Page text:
Storm Section leader; hard to see in this blurry photo, but he is chomping on a cigar; a nice little character feature; if you are going to wander around the battlefields of the 30k setting with your helmet open, you might as well enjoy it

The command figure of this group looks like a bit of a nutter - helmet raised, chewing on a cigar!  He seems to enjoy his job.  When he runs into the Sons of Horus, I expect he will wish he had his helmet sealed, but I do like the look of the figure.

Rear view of the Section leader
There is also a vox-caster figure with this group, and I like the look of him very much - nice animation.  On the one hand it seems silly to have a communications system that would require him to open his helmet (?), but I love the active feel of the sculpt, like he is ducking down behind cover to shout something along the lines of "We can't hold much longer..." before a Traitor Legion Marine heavy support squad renders them all to particles.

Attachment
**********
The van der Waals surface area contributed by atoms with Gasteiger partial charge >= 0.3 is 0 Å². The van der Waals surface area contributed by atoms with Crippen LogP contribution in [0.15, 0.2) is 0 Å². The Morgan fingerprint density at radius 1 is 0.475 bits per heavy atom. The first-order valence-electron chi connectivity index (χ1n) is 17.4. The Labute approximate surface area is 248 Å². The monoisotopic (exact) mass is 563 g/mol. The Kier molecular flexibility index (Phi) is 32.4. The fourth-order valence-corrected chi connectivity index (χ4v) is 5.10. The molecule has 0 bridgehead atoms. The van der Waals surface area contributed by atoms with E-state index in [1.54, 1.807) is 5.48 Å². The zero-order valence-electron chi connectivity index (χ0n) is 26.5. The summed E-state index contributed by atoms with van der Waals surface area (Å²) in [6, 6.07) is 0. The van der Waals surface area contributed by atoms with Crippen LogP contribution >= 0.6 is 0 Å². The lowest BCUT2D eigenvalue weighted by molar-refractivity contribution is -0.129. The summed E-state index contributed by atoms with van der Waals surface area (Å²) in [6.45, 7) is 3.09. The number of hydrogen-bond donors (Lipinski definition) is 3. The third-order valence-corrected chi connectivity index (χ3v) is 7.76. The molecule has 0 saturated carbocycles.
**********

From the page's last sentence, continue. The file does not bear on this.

"Get us some help!!"
Great animation on this figure
These troops also have little lights on the shoulder section of their packs - a nice touch, although I wish they had not sculpted a grate over the bulb, as it would have been fun to add a lens effect there. Oh well - a small quibble.  Overall, I love these figures.

Two more Velatarii

You can see the grenades hanging from their belts - lovely details on this sculpt

With this section finished, my first Solar Auxilia "Tercio" is completed - 50 troops in all, two 20-man lasrifle sections and this 10-man storm section.  I'm feeling very pleased to have this bunch completed - the figures arrived in December 2014 so that is not too bad in terms of turnaround time.

My first Solar Auxilia Tercio - sorry about the crap photo, but that's iPhones for you...
The Solar Auxilia comprised a pretty big chunk of my entries (and points) for Curt's Painting Challenge this year, and I'm looking forward to getting this bunch into a game sometime on the Fawcette Avenue gaming table.